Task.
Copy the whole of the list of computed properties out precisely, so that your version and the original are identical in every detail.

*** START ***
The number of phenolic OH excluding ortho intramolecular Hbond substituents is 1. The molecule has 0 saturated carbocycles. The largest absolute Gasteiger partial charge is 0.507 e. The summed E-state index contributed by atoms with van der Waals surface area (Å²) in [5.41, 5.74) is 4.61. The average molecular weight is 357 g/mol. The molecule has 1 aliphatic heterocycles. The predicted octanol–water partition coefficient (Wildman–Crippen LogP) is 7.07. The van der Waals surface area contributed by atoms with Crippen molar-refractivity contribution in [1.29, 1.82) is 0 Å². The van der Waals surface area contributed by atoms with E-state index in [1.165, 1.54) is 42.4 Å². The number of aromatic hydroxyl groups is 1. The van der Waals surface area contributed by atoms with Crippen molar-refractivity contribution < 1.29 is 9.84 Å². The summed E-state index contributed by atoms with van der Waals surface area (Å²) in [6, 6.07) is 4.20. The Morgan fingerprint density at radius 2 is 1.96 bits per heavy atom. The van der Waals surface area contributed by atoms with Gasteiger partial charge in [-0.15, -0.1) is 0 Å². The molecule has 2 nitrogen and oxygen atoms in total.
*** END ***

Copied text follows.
The number of phenolic OH excluding ortho intramolecular Hbond substituents is 1. The molecule has 0 saturated carbocycles. The largest absolute Gasteiger partial charge is 0.507 e. The summed E-state index contributed by atoms with van der Waals surface area (Å²) in [5.41, 5.74) is 4.61. The average molecular weight is 357 g/mol. The molecule has 1 aliphatic heterocycles. The predicted octanol–water partition coefficient (Wildman–Crippen LogP) is 7.07. The van der Waals surface area contributed by atoms with Crippen molar-refractivity contribution in [1.29, 1.82) is 0 Å². The van der Waals surface area contributed by atoms with E-state index in [1.165, 1.54) is 42.4 Å². The number of aromatic hydroxyl groups is 1. The van der Waals surface area contributed by atoms with Crippen molar-refractivity contribution < 1.29 is 9.84 Å². The summed E-state index contributed by atoms with van der Waals surface area (Å²) in [6, 6.07) is 4.20. The Morgan fingerprint density at radius 2 is 1.96 bits per heavy atom. The van der Waals surface area contributed by atoms with Gasteiger partial charge in [-0.15, -0.1) is 0 Å². The molecule has 2 nitrogen and oxygen atoms in total.